March 14, 2002 Wisconsin State Journal by Ron SeelyWe have grown to rely so heavily upon science and its wonders that many of us tend to assume there are explanations for every quirk of nature.
And then along comes something weird - such as chronic wasting disease, or CWD.
To study CWD, to begin reading the journal articles and to talk to the scientists who are working in their labs, is a humbling experience. There is a lot we don't know. Here's what we know for certain. The disease is part of a family of diseases called transmissible spongiform encephalopathies, or TSEs. Mad cow disease is the form of TSE that affects cattle. Other TSEs include scrapie in sheep and feline spongiform encephalopathy in cats.
There are also several forms of TSEs that affect humans. They include Creutzfeldt-Jakob disease, new variant Creutzfeldt-Jakob disease, fatal familial insomnia and kuru.
All of these diseases are neurological. They are fatal diseases of the central nervous system that affect the brain and the spinal cord.
These are things you've probably already heard in the wake of the discovery of CWD in three deer shot near Mount Horeb. And now, people are asking questions.
They're wondering whether CWD can spread to people, especially people who regularly eat venison. And many, especially wildlife biologists, are wondering how the disease spreads from animal to animal and whether the disease can leap from deer or elk to domestic livestock.
Good and important questions. Unfortunately, science cannot yet provide definitive answers. Here's why.
Research to date has shown that TSEs such as chronic wasting disease are caused not by viruses or bacteria, which we know something about and can fight, but by a protein, a deformed protein. This is an unusual thing.
Normally, proteins make our bodies work; they are chains of amino acids folded into special shapes that do everything from carrying oxygen through our blood to helping our muscles relax and contract.
The protein involved in TSEs is called a prion. Researchers don't know for sure what prions do, although according to a May 1996 article in the journal Nature, research on mice suggests that they may have something to do with protecting the brain against dementia and other degenerative problems associated with old age.
Prions are found mostly in the brain and the spinal cord although they also occur in the eyes, spleen, tonsils and lymph nodes (this explains the warning from the state Department of Natural Resources for hunters to be careful handling these parts when they clean their deer).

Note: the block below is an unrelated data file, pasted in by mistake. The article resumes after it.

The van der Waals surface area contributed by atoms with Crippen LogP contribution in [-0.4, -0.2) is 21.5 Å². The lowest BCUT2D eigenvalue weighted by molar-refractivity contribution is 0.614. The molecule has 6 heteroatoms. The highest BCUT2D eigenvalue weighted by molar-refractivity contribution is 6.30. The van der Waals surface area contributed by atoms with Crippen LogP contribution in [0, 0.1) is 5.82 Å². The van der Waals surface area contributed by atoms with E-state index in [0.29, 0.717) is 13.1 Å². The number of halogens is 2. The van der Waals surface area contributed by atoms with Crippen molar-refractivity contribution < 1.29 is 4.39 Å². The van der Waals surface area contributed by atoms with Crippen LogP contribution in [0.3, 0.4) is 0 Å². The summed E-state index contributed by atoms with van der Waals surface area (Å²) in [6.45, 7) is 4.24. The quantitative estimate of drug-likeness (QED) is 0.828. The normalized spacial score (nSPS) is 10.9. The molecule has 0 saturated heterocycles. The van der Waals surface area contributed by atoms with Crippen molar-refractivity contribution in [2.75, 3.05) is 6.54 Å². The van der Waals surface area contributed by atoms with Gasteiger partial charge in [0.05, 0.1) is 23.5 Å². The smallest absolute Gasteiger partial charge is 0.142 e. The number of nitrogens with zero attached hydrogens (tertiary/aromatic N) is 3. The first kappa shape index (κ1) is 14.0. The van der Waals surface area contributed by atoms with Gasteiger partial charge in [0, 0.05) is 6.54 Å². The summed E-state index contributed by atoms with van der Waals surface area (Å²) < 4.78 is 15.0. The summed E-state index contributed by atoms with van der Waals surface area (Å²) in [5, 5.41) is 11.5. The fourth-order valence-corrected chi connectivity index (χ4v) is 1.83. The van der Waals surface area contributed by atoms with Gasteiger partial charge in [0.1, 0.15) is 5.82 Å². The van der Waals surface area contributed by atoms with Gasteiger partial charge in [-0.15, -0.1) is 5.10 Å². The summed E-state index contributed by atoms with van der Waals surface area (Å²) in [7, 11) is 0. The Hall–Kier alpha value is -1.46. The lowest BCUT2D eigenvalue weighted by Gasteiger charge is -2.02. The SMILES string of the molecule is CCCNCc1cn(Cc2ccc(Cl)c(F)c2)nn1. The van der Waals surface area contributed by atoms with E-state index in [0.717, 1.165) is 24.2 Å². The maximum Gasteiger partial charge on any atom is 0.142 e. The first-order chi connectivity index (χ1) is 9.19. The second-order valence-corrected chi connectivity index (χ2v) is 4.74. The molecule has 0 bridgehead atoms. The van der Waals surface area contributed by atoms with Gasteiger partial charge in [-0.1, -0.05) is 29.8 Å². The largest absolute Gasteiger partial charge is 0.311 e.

The same article in Nature explained that TSE is thought to be caused by a mutant or rogue prion. This rogue is misshapen in such a way that it can link with normal prions and convert them into copies of themselves.
These deformed prions build up, according to University of Wyoming researcher Elizabeth Williams, and eventually cause the brain lesions that are the primary pathological feature of TSEs.
All of this background is important because the transmission of the disease - CWD, here in Wisconsin - from species to species depends on the rogue prion being similar enough to the host prion to be able to lock into its structure and do its dirty work.
According to the Nature article, transmission works best between animals of the same species. But there is some evidence that rogue prions can jump between species, "provided that the prions of donor and host are similar enough for the conversion process to occur."
It is reassuring, then, that researchers have noted that human beings are extremely distant on the evolutionary scale from bovids such as sheep and cattle and, more important for us, from ungulates such as sheep and deer.
Prions from deer are quite different from prions found in humans or gorillas and chimpanzees.
Indeed, in her research, Williams has shown that the barrier between species is apparently very difficult to breach when it comes to CWD. In her work, she has inoculated mixed beef cattle with CWD derived from infected deer.
Thirteen animals had the disease injected directly into their brains; after two years, three of the inoculated cattle had the disease. But of the animals who were inoculated with the disease orally, none had the disease 4 years later.
Still, researchers such as Williams warn that the science to date is far from conclusive. Indeed, research at the Nagasaki University School of Medicine in Japan, published in the April 1996 issue of Nature, showed that the normal prion found in cattle shares two biochemical features with the prion found in humans and apes.
Even more worrisome is that the similarities occur in a part of the protein thought to be involved in the onset of TSEs.
Such laboratory findings are reason enough for care by those who eat venison (there are guidelines on the DNR web site at www.dnr.state.wi.us/org) and for an aggressive campaign against the disease by state agencies.
EDITOR-NOTES: Seely covers science and the environment for the State Journal. He can be reached by e-mail at email@example.com or by telephone at 252-6131.